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CNBC Excerpts: CNBC's "Squawk Box" Broadcasts Live from the World Economic Forum in Davos Today, Friday, January 23

WHEN: Today, Friday, January 23rd

WHERE: CNBC's "Squawk Box"

Following are excerpts from the unofficial transcript of CNBC interviews on CNBC's "Squawk Box" this morning live from the World Economic Forum in Davos, Switzerland. For a roundup of all the interviews on CNBC's "Squawk Box" today, go to

All references must be sourced to CNBC.

Mary Barra, General Motors CEO


I think in general it is a shift, but I also think they look at it – you know, the average length of ownership of a car is going up so they're going to look at it over the long term. But it also provides a little more disposable income that they may be able to buy a richer vehicle in addition to the fuel economy aspects of it.


Our general philosophy is to build where we sell and we're actually looking across the global to make sure with have the right localization. Because with our global footprint, the ups and downs have – there's windfalls and there's challenges for others so we continue to execute that strategy and on balance we'll continue to look at it.


I think over the last couple years, especially as the global influences have become more prevalent in impacting local markets, we've seen people get used to a little higher level of volatility. But if it gets too high, definitely consumers will say hey I'll put this purchase off.


Our vision for the company is to make sure we become the most valued company, which is providing value to our owners, our investors. So we remain on that path. We want to look to have the right reinvestments so we have a long-term strategy. But definitely plan to return excess earnings to our shareholders over the long-term. And that's what we're intent on working on.


We're definitely seeing trends, especially in the U.S. and other urban areas, where people are putting off that purchase. But I think that's one of the things when we talk about that the industry is changing, and will change more in the next 5-10 years than it has in the last 50. And General Motors is working hard to be – to lead in what will provide true customer value.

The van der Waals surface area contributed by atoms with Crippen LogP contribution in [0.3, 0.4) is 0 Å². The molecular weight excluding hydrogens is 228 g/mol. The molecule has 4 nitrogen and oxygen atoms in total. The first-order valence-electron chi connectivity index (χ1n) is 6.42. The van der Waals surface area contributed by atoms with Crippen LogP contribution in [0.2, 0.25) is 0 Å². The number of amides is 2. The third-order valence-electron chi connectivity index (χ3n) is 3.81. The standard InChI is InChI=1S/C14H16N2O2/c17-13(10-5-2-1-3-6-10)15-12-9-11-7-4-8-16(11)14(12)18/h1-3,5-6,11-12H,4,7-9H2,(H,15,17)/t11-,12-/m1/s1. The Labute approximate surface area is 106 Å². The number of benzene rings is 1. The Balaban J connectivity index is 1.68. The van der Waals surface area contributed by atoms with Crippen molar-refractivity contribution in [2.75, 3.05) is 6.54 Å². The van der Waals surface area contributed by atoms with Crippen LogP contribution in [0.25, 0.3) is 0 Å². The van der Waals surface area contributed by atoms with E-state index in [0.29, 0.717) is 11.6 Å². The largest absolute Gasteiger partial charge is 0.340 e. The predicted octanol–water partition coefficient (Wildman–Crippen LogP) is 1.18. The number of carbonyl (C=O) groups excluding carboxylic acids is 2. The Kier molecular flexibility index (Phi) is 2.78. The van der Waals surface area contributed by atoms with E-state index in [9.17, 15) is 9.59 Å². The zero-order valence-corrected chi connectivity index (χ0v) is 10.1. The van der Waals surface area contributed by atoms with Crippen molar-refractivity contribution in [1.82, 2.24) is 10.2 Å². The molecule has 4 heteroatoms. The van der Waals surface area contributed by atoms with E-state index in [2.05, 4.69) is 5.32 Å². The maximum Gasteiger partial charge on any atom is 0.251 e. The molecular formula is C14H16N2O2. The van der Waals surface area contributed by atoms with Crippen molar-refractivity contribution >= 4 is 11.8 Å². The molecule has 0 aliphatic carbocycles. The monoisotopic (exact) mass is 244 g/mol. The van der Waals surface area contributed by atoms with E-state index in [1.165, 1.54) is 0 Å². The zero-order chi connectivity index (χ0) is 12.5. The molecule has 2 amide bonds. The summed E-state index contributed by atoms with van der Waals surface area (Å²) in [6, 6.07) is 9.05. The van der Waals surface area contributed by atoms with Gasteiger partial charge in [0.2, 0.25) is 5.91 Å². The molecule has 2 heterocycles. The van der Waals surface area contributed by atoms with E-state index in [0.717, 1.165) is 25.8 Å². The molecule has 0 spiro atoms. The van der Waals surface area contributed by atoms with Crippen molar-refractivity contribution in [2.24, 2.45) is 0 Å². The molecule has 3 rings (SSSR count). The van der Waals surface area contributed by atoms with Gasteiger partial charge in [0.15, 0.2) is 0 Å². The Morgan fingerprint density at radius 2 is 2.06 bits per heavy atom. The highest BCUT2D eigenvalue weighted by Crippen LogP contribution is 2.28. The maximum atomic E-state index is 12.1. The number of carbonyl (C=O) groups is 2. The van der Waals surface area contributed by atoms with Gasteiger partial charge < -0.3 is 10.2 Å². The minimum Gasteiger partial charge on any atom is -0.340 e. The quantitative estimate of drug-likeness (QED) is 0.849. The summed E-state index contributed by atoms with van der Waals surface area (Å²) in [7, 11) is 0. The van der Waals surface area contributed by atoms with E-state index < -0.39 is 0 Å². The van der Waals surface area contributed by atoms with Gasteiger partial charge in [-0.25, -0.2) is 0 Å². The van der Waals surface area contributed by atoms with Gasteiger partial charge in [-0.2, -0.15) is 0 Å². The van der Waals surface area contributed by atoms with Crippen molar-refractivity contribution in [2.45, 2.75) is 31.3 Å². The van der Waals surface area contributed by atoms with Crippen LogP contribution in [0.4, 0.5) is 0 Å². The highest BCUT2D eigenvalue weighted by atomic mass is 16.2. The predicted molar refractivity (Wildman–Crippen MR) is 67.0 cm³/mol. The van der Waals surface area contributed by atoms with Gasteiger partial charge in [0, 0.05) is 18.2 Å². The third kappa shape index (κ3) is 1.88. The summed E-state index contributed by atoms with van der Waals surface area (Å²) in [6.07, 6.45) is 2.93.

You know of course we look at them and we want to grow but we want to grow profitably. So I think it's a number that you know gets a lot of attention. I think the more important is the quality of earnings and the quality of growth and that's what we're focused on.

Lloyd Blankfein, Goldman Sachs Chairman & CEO


We are an investment bank. People come to us to raise capital. Sometimes that capital is in the form of loans, sometimes it is in the form of equity, sometimes it is a hybrid like convertible or preferred. And we do all sorts of the – we do all parts of the capital structure. And sometimes our clients come to us and we invest in equities. I can list a number of companies that would not exist today but for us being the seed equity, just like a number of companies wouldn't survive if we weren't lending them money. To me, equity and debt are all on a continuum.


There is a tradeoff always between safety and risk and kind of the ease of accomplishing your economic purpose, which is to drive growth. And at some point, the costs of excessive regulation, if you will, the word excessive is always applied in a different way, but there is a cost to it. And when that cost becomes part of the consciousness of the users of these markets, they will complain and then and only then, will that pendulum start to swing back a little.


I would have done what he did. I hope I would have the courage to do what he has done. Because obviously he does this against the backdrop of a lot of controversy. Obviously, there wasn't unanimity. And he sets himself up obviously for second guessing down the road. But he is all in. At this point, you are not going to necessarily shrink yourself and deflate yourself. At some point, you have to grow and generate revenues.


All of our businesses, especially our businesses, correlate with growth. So we manage risky assets for people, we advise companies that have the confidence to go out and do deals. We finance those deals. We intermediate change – trades. And so all of those things correlate with confidence and growth. The United States – definitely confidence is picking up, but we know Europe is still in a very slow growth mode.

Bernard Tyson, Kaiser Permanente CEO


If you look at the healthcare system, it's a fix me system. And it's a high intervention system. So people get sick, we provide care. I'm saying, to your question, we now need to work our way upstream to say how do we in fact help people to stay healthy? Diet and exercise are the starting points. So if I can influence one thing, if I can change the eating habits in our country, that will go a long way towards helping people to live a healthier life.